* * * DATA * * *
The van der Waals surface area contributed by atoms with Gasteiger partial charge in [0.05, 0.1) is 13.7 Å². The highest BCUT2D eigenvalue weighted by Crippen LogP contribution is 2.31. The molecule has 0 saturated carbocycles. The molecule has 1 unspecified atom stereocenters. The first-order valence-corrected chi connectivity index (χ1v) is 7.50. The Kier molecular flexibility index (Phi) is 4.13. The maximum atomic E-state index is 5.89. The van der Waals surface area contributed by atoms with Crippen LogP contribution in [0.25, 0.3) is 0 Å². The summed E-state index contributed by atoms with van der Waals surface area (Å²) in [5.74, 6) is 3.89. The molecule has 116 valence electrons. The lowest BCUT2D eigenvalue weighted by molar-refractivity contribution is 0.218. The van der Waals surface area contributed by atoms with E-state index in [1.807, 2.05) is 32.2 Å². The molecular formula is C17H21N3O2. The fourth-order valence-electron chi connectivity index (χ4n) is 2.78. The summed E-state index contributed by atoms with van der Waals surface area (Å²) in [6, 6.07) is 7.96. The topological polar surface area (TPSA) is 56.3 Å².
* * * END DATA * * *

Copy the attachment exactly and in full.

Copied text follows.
The van der Waals surface area contributed by atoms with Gasteiger partial charge in [0.05, 0.1) is 13.7 Å². The highest BCUT2D eigenvalue weighted by Crippen LogP contribution is 2.31. The molecule has 0 saturated carbocycles. The molecule has 1 unspecified atom stereocenters. The first-order valence-corrected chi connectivity index (χ1v) is 7.50. The Kier molecular flexibility index (Phi) is 4.13. The maximum atomic E-state index is 5.89. The van der Waals surface area contributed by atoms with Crippen LogP contribution in [0.25, 0.3) is 0 Å². The summed E-state index contributed by atoms with van der Waals surface area (Å²) in [5.74, 6) is 3.89. The molecule has 116 valence electrons. The lowest BCUT2D eigenvalue weighted by molar-refractivity contribution is 0.218. The van der Waals surface area contributed by atoms with E-state index in [1.807, 2.05) is 32.2 Å². The molecular formula is C17H21N3O2. The fourth-order valence-electron chi connectivity index (χ4n) is 2.78. The summed E-state index contributed by atoms with van der Waals surface area (Å²) in [6, 6.07) is 7.96. The topological polar surface area (TPSA) is 56.3 Å².